As suggested earlier, biblical characters are not whitewashed. We read about their successes through the backdoor of failure.8 They are men and women who find purpose in life in spite of being uncertain, ruthless, or selfish. The powerful and powerless, rich and poor, pious and perverse can equally find contentment, courage, and confidence through God.
Within the pages of the Bible, a murderer becomes a leader, a prostitute the ancestor of a spiritual hero, a dishonest tax collector a benefactor, a shy guy an instructor, and a callous religious zealot an ambassador of faith. Barren women become mothers of important children; cowardly fishermen become spokesmen for reformation; people with pronounced impediments become messengers for God.
The realization that God uses flawed people is inspiring and reassuring; after all, we’re certainly not perfect. This valuable biblical knowledge can help us keep going in the face of discouraging circumstances and the temptation to believe the worst about ourselves.
Contrary to what many believe, the Bible is not simply a list of thou-shalt-nots. But the regulations it does contain actually form much of the basis of modern ethics and law. “You shall not murder,” “you shall not steal,” and “you shall not give false testimony,” for example, are considered so right and just that we’ve codified them in law.9
Even when we have not enshrined the Bible’s guidelines into laws, many people regard them as important for ordering everyday life. For example, it may not be a criminal offense to commit adultery, but most people agree that marital infidelity is wrong.
The Bible has shaped much of our society and culture. Stroll through any art museum and you’ll see image after image inspired by the stories in the Bible. Pick up many of the great books written in the past four hundred years and you will hear echoes of the Scriptures. Drive through any major city and you will find hospitals named Good Samaritan, St. Francis, or Divine Mercy. The Bible’s impact upon our world should not be forgotten, ignored, or minimized.
Still, much of the Bible remains strange and distant. It was, after all, written a long time ago by people living in cultures vastly different than our own. It reflects the language, standards, and worldview of its first authors, editors, and audiences—as should be expected of any piece of literature.
People who pass judgment on the Bible based on modern standards imagine they are superior to these primitive, superstitious people. They figure that polite, civilized society just emerged. But we should be careful in thinking we have somehow “arrived” on our own.
Two thousand years from now, our current knowledge of science and the world will be considered antiquated. How would we like it if our customs, ideas, politics, and science were judged according to twenty-third-century standards?
Humility is necessary in every age. To read the Bible well, we must let it sit comfortably in its original era before we insist that it speak to our own.
So when we encounter in the Bible views different than our own, it is only fair to try to understand the times in which they were written. If we take that journey into the past, we will discover the Bible’s teachings are exploring cultural boundaries. Very often we will find prophets pushing hard against powerful people and agendas in order to bring them more in line with God’s mercy. Very often we will see a harsh edge taken off of cruel, worldly realities.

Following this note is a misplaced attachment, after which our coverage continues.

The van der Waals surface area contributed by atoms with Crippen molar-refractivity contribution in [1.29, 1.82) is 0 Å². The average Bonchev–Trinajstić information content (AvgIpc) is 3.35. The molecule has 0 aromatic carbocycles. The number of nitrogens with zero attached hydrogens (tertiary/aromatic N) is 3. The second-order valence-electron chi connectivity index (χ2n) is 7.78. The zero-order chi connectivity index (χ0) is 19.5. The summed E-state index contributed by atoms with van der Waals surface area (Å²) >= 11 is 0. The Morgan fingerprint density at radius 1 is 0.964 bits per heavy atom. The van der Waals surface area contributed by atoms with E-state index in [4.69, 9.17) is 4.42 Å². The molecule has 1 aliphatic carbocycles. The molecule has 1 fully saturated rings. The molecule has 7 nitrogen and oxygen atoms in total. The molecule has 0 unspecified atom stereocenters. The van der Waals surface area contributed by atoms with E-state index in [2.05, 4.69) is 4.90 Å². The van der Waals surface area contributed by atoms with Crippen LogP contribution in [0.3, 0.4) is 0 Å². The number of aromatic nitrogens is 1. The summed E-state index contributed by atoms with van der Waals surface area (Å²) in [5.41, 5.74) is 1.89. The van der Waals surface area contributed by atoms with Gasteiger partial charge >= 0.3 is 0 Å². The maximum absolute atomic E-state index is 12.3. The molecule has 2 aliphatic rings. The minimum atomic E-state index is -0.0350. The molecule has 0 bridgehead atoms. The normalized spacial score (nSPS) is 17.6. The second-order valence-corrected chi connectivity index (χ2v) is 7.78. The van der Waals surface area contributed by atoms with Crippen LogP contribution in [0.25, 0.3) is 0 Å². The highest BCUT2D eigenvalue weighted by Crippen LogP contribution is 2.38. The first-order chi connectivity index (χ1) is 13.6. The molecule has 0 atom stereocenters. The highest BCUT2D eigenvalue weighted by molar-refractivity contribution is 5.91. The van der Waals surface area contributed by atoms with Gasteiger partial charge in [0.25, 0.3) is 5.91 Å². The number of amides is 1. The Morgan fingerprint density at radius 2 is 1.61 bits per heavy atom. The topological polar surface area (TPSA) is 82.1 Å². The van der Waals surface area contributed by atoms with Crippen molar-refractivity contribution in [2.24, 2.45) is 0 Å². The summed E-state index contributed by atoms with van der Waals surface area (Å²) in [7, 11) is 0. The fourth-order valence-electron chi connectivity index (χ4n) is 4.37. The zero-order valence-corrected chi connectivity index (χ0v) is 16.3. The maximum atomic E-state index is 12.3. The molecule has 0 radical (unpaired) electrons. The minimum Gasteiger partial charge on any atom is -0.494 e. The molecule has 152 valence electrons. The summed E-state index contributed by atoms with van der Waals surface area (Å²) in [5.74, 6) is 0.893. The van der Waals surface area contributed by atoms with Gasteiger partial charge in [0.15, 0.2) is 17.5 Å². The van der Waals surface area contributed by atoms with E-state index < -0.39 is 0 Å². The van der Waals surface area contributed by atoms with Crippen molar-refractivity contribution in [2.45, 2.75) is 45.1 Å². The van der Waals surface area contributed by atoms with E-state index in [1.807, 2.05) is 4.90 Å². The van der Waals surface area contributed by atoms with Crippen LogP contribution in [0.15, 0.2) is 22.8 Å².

In a world still characterized by anger, anxiety, discord, and disillusionment, the Bible contains a message of hope, peace, and prosperity. It remains—regardless of one’s theological starting-point—a steady source of spiritual sustenance. It may have been written to an ancient society, but it was meant for all generations.
- See Abraham Lincoln, “Reply to Loyal Colored People of Baltimore upon Presentation of a Bible,” September 7, 1864, Roy P. Basler, ed. The Collected Works of Abraham Lincoln, vol. VII (New Brunswick, NJ: Rutgers University Press, 1953), 542.
- See John W. Loftus, “The Bible and the Christian Tradition Are Irrelevant,” Debunking Christianity, November 16, 2011, in reference to Hector Avalos, The End of Biblical Studies (New York: Prometheus Books, 2007), http://debunking christianity.blogspot.nl/2007/11/bible-and-christian-tradition-are.html.
- The Holy Bible, New International Version © 2011, Proverbs 6:6-11.
- Don Henley, “The Heart of the Matter,” by Mike Campbell, Don Henley, and J. D. Souther, Geffen Records, 1989.
- Mick Jagger and Keith Richards, “(I Can’t Get No) Satisfaction,” Out of Our Hands, London Records, June 6, 1965.
- The Holy Bible, Ecclesiastes 1:2.
- Ibid., Ecclesiastes 3:1. This section goes on to outline a healthy outlook on the balance of life: “There is a time for everything, and a season for every activity under the heavens: a time to be born and a time to die, a time to plant and a time to uproot, a time to kill and a time to heal, a time to tear down and a time to build, a time to weep and a time to laugh, a time to mourn and a time to dance, a time to scatter stones and a time to gather them, a time to embrace and a time to refrain from embracing, a time to search and a time to give up, a time to keep and a time to throw away, a time to tear and a time to mend, a time to be silent and a time to speak, a time to love and a time to hate, a time for war and a time for peace.”
- See Erwin W. Lutzer, Failure: The Backdoor to Success (Chicago: Moody Press, 1975).
- The Holy Bible, Exodus 20:13,15–16.
- Photo Credit: Andrei Zarubaika / Shutterstock.com.